Wednesday, September 25, 2013

New Study By Perkins+Will Claims Reasonable Costs for Hospital LEED Certification

A recent study conducted by Perkins+Will, a global architecture and design firm, has found evidence that the additional costs required for pursuing LEED certification for hospital facility projects are not as high as previously believed. The findings revealed that the average capital cost premium for LEED-certified hospitals under 100,000 square feet was just 1.24% and 0.67% for hospitals over 100,000 square feet. The study was titled, "LEED Certified Hospitals: Perspectives on Capital Cost Premiums and Operational Benefits" and was administered by Robin Guenther, FAIA LEED AP, Breeze Glazer, LEED AP from Perkins+Will and Gail Vittori, LEED Fellow, from the Center for Maximum Potential Building Systems.

The group used data collected from several interviews with project teams representing 15 LEED-certified hospitals completed between 2010 to 2012. The study amplified previous research performed in 2008 from Guenther and Vittori, which investigated the capital cost premiums for 13 LEED certified health institutions. These healthcare buildings included hospitals, ambulatory and mixed-use facilities. The combined studies found cost premiums ranging from 0-5 percent - 2.4 percent in 2008 and 1.24 percent in 2012. The study concluded that the average additional costs for hospitals over 100,000 square feet was only 0.67%.

Because of the current economical state, many health institutions have focused on ruling out unnecessary capital costs. This research shows, however, that though there is actually a very small cost difference between green and conventional hospital construction. Additionally, achieving LEED certification, especially for a healthcare facility, is very beneficial for its resources and energy, as well as maintaining overall human health. Guenther states, "LEED certification is in fact one of the most sound investments a hospital can make in today's economy. It delivers measurable economic, environmental and human health benefits."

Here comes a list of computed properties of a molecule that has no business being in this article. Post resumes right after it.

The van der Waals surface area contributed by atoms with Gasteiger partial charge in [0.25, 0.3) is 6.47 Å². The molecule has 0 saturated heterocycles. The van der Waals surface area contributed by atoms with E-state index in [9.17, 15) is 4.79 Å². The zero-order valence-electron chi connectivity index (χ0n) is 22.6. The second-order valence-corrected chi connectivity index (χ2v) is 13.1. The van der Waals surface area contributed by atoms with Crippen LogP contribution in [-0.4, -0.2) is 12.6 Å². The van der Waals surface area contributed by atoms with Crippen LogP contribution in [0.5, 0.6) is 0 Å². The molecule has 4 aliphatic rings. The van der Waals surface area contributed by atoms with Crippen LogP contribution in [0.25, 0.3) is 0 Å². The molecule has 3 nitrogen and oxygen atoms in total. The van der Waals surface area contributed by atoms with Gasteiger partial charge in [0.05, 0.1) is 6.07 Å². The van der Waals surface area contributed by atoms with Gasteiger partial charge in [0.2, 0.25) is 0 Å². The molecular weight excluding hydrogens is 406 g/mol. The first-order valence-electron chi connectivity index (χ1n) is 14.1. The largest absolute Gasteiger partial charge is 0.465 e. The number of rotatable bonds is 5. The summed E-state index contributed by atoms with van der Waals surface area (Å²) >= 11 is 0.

Since 2008, LEED certification has become a national guideline for healthcare facilities to save money and encourage positive impacts on the environment. Hospitals take up as much as 2.5 times more energy per square foot as an office building, and historically use a substantial amount of carbon dioxide, responsible for approximately eight percent of the country's total carbon dioxide usage. Sustainable hospitals are able to restrict greenhouse gases, conserve natural resources, and preserve air and water quality. These crucial reasons behind LEED certified healthcare buildings have already inspired many facilities over the last ten years to go green, starting with the first LEED certified hospital in 2003. Hopefully as cost data continues to become available, such as that presented in the Perkins+Will's study, more facilities will be able to justify and implement LEED and sustainable design practices.

About LEED

LEED, Leadership in Energy and Efficient Design, was created by the U.S. Green Building Council and provides building owners and operators a structure of implementing and refining environment-efficient and practical building design, construction, operations and maintenance solutions. LEED can apply to all building types including schools, homes, commercial interiors, healthcare and residential communities. LEED certification grants a building or facility accreditation for performing and operating in important areas of human and environmental health. Green Education Services offers a variety of LEED and other courses required for sustainable architectural design.

Learn more about LEED for Healthcare facilities - register today for GreenEDU's two-hour live webinar Sustainability for Healthcare Facilities.